‘The Damned’ Review: A Quietly Remarkable Film (Cannes)

Roberto Minervini shared the best director prize in the Un Certain Regard strand of this year’s Cannes Film Festival for this mumblecore-style film about soldiers in the Wild West during the American Civil War. It’s the flipside to Kevin Costner’s Horizon: An American Saga (reviewed separately), which has broadly the same subject, the same pervasive sense of dread, and approximately a billion times the budget. But the small scale and the fact the characters use the actor’s own names gives The Damned a sense of weary authenticity that a large budget couldn’t reach. It’s not just that war is hell, but when hell is this uncomfortable it’s much worse. It’s a quietly remarkable film. 

Still photo from The Damned. Image courtesy of the filmmakers.
Still photo from The Damned. Image courtesy of the filmmakers.

They’re a US Army regiment that’s been sent to the wider edges of Union territory – as opposed to the Confederacy, and also land which has not yet formed states and joined the Union – to well, see what there is to see. Their presence is meant as a deterrent to any potential enemies, whether it’s the Confederate army planning sneak attacks or the indigenous Americans who are obviously unhappy about being colonized. But for the most part, nothing happens.

Men walk in file and keep their eyes peeled on empty horizons. Occasionally, one of the carts gets in trouble at a ford, and the men all rush forward to lend a hand. They camp and set up cookfires. Coffee leaks out of a tin cup, and another man holds his underneath so nothing is wasted. A baseball game is played one night at sunset. They talk about God, their salaries, and whether their being in this devastating space has any real meaning. Whether their boredom and suffering serve any purpose and, if so, precisely what that could be. And just as you start thinking this is a little too bucolic, there’s an attack, many of the men are shot dead, and the survivors must scatter for what cover there is – in scrubland and behind narrow trees – and do their best to fight back.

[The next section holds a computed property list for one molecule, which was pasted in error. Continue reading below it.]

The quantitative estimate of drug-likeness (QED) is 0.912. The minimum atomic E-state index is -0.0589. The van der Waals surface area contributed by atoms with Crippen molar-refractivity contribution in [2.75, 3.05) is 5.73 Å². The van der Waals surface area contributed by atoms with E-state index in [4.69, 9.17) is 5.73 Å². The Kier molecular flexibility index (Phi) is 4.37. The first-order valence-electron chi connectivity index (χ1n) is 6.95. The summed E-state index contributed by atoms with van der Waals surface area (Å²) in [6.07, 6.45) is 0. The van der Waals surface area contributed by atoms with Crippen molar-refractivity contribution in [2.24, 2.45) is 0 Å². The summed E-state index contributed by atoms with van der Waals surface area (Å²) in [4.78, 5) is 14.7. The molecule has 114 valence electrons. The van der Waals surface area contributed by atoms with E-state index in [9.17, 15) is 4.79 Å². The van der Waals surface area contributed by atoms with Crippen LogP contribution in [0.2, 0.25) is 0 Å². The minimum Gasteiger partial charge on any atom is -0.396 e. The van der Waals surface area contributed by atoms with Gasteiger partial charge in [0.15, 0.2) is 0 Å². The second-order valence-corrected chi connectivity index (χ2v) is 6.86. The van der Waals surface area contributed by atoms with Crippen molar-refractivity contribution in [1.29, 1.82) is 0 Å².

During the battle, the soldier played by Cuyler Ballenger, who has a bald head and a black beard, finds himself on the side of a low hill covered in brush, with the gunfire sailing over his head. The enemy is entirely unseen, and the battle takes place largely in silence, with the only noise being the shouts of the men and the bangs of the gunfire. So he curls himself up into the side of the hill in the fetal position, looking for all the world like a baby bird still inside the egg, and waits for things to be over. It’s an arresting image of stillness and calm acceptance, not cowardice or fear. And it’s this strange and unforgettable position that somehow exemplifies the whole mood of this film. 

Andrea Arnold directed an adaptation of Wuthering Heights which was described by a better critic than me as feeling like the story which was adapted into the book. The Damned has that same feeling – here is the story from which the war movies have been adapted. The actors are a world-class collection of faces and largely non-professionals, but that works quite well because, in one sense, they are not really acting. They really are camping on the cold ground and, trying not to trip over their own feet and wondering how long it will take the fire to warm them up. The combination of tedium, physical discomfort and terror is well known to anyone who’s been in the armed forces, and it’s a surprise to see The Damned capture this so completely in a period setting. 

The Damned recently screened at the Cannes Film Festival.

Learn more about the movie at the Cannes website for the title.

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